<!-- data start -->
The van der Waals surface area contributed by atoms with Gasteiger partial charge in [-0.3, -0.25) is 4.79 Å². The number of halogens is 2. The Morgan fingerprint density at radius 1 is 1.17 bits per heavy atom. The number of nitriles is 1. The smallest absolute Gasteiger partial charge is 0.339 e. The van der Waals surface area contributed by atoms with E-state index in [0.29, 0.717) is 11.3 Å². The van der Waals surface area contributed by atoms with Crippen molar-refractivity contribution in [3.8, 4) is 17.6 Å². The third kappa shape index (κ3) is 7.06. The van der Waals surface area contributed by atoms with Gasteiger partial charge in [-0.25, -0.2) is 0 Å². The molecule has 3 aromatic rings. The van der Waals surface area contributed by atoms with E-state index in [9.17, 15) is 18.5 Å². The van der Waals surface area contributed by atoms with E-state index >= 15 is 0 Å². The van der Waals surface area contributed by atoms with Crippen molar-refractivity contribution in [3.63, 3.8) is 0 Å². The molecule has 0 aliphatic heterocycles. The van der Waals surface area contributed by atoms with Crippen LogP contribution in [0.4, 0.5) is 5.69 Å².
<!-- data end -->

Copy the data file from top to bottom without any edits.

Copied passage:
The van der Waals surface area contributed by atoms with Gasteiger partial charge in [-0.3, -0.25) is 4.79 Å². The number of halogens is 2. The Morgan fingerprint density at radius 1 is 1.17 bits per heavy atom. The number of nitriles is 1. The smallest absolute Gasteiger partial charge is 0.339 e. The van der Waals surface area contributed by atoms with E-state index in [0.29, 0.717) is 11.3 Å². The van der Waals surface area contributed by atoms with Crippen molar-refractivity contribution in [3.8, 4) is 17.6 Å². The third kappa shape index (κ3) is 7.06. The van der Waals surface area contributed by atoms with Gasteiger partial charge in [-0.25, -0.2) is 0 Å². The molecule has 3 aromatic rings. The van der Waals surface area contributed by atoms with E-state index in [9.17, 15) is 18.5 Å². The van der Waals surface area contributed by atoms with E-state index >= 15 is 0 Å². The van der Waals surface area contributed by atoms with Crippen molar-refractivity contribution in [3.63, 3.8) is 0 Å². The molecule has 0 aliphatic heterocycles. The van der Waals surface area contributed by atoms with Crippen LogP contribution in [0.4, 0.5) is 5.69 Å².